AMA survey says Albertans lack confidence in winter driving abilities of other motorists, but not their own
A new survey by AMA found Albertans have confidence in their own winter driving abilities, but not others.
CALGARY -- When it comes to winter driving, anyone going faster than you is a maniac and anyone going slower is an idiot.
Those words by George Carlin ring true for a majority of Albertans, according to a recent survey by Alberta Motor Association.
It found just 19 per cent of drivers feel confident in the winter driving abilities of those sharing the road while 92 per cent have confidence in their own skills behind the wheel while traversing ice and snow.
The online survey queried 1,900 Albertans between Oct. 18 and Oct. 29.
And men tend to think of themselves as better winter drivers, giving an average of 6.3 on a seven-point scale, compared to 5.6-out-of-7 by women.
But men and women were closer to agreement when it comes to thoughts about other drivers, giving a confidence rating of 3.6 and 3.3 out of seven respectively.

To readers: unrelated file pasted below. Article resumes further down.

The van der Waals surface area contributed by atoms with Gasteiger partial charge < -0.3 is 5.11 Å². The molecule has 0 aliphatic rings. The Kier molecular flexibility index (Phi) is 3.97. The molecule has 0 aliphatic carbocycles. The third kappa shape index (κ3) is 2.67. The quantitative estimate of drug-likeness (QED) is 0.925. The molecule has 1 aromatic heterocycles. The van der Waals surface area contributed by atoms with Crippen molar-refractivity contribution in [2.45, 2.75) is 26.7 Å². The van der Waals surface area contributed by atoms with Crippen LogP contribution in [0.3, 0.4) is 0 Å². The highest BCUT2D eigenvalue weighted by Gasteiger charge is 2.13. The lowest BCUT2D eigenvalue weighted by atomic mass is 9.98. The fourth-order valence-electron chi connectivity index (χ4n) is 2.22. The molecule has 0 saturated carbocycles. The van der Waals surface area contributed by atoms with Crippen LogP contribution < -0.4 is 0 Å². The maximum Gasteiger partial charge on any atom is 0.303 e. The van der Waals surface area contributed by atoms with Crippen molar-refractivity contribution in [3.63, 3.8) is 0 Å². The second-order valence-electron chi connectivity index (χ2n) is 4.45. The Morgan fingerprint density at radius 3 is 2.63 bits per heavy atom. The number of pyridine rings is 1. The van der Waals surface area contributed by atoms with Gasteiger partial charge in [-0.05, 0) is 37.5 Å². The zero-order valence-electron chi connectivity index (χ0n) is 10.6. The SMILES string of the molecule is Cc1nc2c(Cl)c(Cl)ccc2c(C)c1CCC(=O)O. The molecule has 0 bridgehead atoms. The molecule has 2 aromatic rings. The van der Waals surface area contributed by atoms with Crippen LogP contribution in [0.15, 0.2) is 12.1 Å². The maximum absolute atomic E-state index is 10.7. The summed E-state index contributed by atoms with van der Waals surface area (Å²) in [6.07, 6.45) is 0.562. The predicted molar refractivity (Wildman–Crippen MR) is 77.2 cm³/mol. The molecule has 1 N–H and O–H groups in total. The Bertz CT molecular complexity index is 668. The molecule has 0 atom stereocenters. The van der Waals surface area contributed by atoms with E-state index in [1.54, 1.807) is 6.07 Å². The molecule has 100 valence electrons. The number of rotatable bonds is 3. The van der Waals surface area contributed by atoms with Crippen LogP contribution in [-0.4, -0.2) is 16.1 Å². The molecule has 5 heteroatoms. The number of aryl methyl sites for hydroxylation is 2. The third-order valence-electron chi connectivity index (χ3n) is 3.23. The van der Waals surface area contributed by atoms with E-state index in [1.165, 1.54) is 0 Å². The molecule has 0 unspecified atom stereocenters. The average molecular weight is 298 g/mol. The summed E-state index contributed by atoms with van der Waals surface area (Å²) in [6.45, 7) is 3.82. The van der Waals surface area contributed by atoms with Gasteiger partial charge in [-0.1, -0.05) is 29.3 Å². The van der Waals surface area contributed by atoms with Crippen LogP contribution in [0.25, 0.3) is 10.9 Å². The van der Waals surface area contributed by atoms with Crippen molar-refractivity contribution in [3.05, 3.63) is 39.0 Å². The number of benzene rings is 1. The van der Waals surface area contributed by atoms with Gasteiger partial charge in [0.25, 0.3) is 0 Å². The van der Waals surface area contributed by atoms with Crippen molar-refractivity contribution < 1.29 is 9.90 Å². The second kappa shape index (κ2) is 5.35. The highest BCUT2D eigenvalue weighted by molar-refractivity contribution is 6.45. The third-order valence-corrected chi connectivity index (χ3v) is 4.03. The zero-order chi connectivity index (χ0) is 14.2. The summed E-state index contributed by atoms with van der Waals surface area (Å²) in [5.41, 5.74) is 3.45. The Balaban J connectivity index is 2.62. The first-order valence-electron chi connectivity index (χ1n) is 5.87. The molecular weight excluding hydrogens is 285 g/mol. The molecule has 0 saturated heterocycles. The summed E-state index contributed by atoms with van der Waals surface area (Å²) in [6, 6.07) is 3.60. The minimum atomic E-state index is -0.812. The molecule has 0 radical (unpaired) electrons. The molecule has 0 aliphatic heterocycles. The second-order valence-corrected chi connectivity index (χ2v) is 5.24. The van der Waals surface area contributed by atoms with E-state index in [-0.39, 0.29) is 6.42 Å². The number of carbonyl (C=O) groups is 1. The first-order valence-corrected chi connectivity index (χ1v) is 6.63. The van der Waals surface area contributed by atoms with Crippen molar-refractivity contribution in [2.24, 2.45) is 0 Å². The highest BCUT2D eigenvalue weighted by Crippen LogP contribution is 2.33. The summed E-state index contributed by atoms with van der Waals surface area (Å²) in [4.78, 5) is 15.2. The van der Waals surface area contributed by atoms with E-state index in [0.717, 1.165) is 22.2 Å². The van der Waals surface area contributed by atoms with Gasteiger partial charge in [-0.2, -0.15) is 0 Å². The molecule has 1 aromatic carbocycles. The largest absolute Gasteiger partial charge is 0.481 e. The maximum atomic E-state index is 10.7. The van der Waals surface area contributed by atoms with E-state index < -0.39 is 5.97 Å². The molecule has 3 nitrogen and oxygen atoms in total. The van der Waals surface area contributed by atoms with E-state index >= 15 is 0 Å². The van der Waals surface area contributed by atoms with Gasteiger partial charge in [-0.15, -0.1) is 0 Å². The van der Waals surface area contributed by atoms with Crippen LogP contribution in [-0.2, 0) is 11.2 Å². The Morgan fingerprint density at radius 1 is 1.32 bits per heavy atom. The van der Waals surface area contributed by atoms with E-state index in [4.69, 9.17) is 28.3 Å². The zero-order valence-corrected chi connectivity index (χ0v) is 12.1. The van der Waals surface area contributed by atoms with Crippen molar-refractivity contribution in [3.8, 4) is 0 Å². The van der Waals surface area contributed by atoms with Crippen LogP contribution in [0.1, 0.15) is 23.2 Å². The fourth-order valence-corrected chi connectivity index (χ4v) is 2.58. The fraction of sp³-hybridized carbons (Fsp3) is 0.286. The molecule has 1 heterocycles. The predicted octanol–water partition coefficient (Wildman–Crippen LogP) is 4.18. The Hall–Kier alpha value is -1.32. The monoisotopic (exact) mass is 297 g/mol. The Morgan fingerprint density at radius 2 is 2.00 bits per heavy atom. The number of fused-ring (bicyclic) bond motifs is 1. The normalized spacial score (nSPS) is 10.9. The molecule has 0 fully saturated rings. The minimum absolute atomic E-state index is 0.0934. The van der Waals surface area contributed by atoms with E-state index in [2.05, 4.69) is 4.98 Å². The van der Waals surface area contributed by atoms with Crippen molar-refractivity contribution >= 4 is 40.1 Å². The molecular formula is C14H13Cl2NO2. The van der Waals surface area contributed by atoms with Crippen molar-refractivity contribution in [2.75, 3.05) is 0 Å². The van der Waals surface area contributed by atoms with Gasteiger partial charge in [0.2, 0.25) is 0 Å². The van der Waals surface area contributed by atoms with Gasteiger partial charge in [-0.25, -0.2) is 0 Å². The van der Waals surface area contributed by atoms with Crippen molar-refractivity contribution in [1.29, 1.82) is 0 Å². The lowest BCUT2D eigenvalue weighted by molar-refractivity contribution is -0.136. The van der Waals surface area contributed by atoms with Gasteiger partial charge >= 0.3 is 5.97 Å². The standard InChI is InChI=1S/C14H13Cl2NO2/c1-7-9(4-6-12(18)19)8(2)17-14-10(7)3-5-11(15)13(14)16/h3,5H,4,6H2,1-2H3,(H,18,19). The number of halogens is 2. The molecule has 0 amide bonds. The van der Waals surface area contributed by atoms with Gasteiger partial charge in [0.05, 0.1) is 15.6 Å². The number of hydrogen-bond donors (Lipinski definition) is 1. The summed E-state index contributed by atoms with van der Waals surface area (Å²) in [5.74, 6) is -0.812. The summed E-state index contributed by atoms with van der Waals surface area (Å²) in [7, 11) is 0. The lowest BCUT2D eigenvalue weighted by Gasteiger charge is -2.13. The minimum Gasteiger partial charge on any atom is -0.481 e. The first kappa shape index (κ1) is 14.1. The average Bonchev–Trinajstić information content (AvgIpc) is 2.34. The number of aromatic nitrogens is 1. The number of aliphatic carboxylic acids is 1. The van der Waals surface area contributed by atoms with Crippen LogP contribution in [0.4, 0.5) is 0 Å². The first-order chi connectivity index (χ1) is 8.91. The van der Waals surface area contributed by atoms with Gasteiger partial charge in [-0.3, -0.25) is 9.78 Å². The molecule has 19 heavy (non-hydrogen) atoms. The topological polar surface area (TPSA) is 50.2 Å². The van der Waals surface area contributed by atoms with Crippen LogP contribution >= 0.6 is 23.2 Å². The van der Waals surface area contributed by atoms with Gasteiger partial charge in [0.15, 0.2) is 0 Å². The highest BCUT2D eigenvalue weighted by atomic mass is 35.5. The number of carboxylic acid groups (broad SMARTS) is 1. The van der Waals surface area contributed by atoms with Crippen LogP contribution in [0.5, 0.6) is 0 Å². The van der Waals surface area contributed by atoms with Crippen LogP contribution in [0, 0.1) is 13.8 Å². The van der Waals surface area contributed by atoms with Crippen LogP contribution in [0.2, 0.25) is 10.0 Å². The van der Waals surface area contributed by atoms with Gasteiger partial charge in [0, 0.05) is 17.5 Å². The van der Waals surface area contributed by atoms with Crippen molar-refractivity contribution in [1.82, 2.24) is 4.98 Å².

“When it comes to bad winter driving, the mentality is, ‘It’s not me, it’s you,’” Ryan Lemont, manager of AMA driver education, said in a release.
“We tend to overlook our own driving errors but are quick to notice the mistakes of others — and that’s not a great foundation for improving safety.”
Using winter tires is one of the best ways of increasing road worthiness, says AMA, as they provide better traction on snow and ice, and have reduce stopping distance.
About two-thirds of Alberta — 67 per cent — use winter tires, according to the survey.
For drivers who don't switch over, 76 per cent say their current tires work just fine, while 53 per cent feel having all-wheel drive compensates for a lack of winter tires.
Twenty-five per cent of those who don't use winter tires say expense keeps them from switching over, while 24 per cent say the inconvenience of having it done is what stops them.
And being a conscientious driver is another way to improve safety on the roads.
“A handful of simple safety steps can greatly reduce your chance of an incident,” says Lemont. “Increase your following distance, allow extra time so you aren’t rushed, drive to conditions, and ensure your tires are properly inflated.”